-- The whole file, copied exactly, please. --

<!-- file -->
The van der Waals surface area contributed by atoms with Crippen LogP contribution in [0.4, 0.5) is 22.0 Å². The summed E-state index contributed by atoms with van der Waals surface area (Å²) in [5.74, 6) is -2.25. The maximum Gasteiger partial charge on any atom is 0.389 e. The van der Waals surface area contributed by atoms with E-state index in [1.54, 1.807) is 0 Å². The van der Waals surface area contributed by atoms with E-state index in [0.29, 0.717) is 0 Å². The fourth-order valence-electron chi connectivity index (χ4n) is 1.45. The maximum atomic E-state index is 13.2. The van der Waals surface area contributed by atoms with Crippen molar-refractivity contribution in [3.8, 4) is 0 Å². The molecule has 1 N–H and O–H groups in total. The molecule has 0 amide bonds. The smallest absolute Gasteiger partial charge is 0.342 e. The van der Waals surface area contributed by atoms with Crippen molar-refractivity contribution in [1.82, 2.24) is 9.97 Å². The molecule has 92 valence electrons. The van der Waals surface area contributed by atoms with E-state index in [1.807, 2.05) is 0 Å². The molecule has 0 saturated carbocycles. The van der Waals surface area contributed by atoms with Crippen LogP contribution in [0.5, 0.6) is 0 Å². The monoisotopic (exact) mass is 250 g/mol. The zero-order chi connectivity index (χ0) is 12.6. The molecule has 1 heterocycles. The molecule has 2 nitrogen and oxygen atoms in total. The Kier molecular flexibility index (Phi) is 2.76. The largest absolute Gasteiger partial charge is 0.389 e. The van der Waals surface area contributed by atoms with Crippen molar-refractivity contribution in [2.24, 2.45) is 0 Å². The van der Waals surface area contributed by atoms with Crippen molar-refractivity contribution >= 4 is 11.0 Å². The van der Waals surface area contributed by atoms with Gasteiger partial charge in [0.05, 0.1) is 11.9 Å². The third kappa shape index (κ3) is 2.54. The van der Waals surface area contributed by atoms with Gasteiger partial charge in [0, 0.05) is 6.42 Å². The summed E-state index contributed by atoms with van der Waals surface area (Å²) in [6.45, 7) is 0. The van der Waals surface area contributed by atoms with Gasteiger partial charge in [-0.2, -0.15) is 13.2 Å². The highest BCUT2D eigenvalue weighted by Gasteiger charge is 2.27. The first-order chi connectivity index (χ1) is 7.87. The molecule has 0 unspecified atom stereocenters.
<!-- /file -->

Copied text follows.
The van der Waals surface area contributed by atoms with Crippen LogP contribution in [0.4, 0.5) is 22.0 Å². The summed E-state index contributed by atoms with van der Waals surface area (Å²) in [5.74, 6) is -2.25. The maximum Gasteiger partial charge on any atom is 0.389 e. The van der Waals surface area contributed by atoms with E-state index in [1.54, 1.807) is 0 Å². The van der Waals surface area contributed by atoms with E-state index in [0.29, 0.717) is 0 Å². The fourth-order valence-electron chi connectivity index (χ4n) is 1.45. The maximum atomic E-state index is 13.2. The van der Waals surface area contributed by atoms with Crippen molar-refractivity contribution in [3.8, 4) is 0 Å². The molecule has 1 N–H and O–H groups in total. The molecule has 0 amide bonds. The smallest absolute Gasteiger partial charge is 0.342 e. The van der Waals surface area contributed by atoms with Crippen molar-refractivity contribution in [1.82, 2.24) is 9.97 Å². The molecule has 92 valence electrons. The van der Waals surface area contributed by atoms with E-state index in [1.807, 2.05) is 0 Å². The molecule has 0 saturated carbocycles. The van der Waals surface area contributed by atoms with Crippen LogP contribution in [0.5, 0.6) is 0 Å². The monoisotopic (exact) mass is 250 g/mol. The zero-order chi connectivity index (χ0) is 12.6. The molecule has 1 heterocycles. The molecule has 2 nitrogen and oxygen atoms in total. The Kier molecular flexibility index (Phi) is 2.76. The largest absolute Gasteiger partial charge is 0.389 e. The van der Waals surface area contributed by atoms with Crippen molar-refractivity contribution in [2.24, 2.45) is 0 Å². The van der Waals surface area contributed by atoms with Crippen molar-refractivity contribution >= 4 is 11.0 Å². The van der Waals surface area contributed by atoms with Gasteiger partial charge in [0.05, 0.1) is 11.9 Å². The third kappa shape index (κ3) is 2.54. The van der Waals surface area contributed by atoms with Gasteiger partial charge in [0, 0.05) is 6.42 Å². The summed E-state index contributed by atoms with van der Waals surface area (Å²) in [6.45, 7) is 0. The van der Waals surface area contributed by atoms with Gasteiger partial charge in [-0.2, -0.15) is 13.2 Å². The highest BCUT2D eigenvalue weighted by Gasteiger charge is 2.27. The first-order chi connectivity index (χ1) is 7.87. The molecule has 0 unspecified atom stereocenters.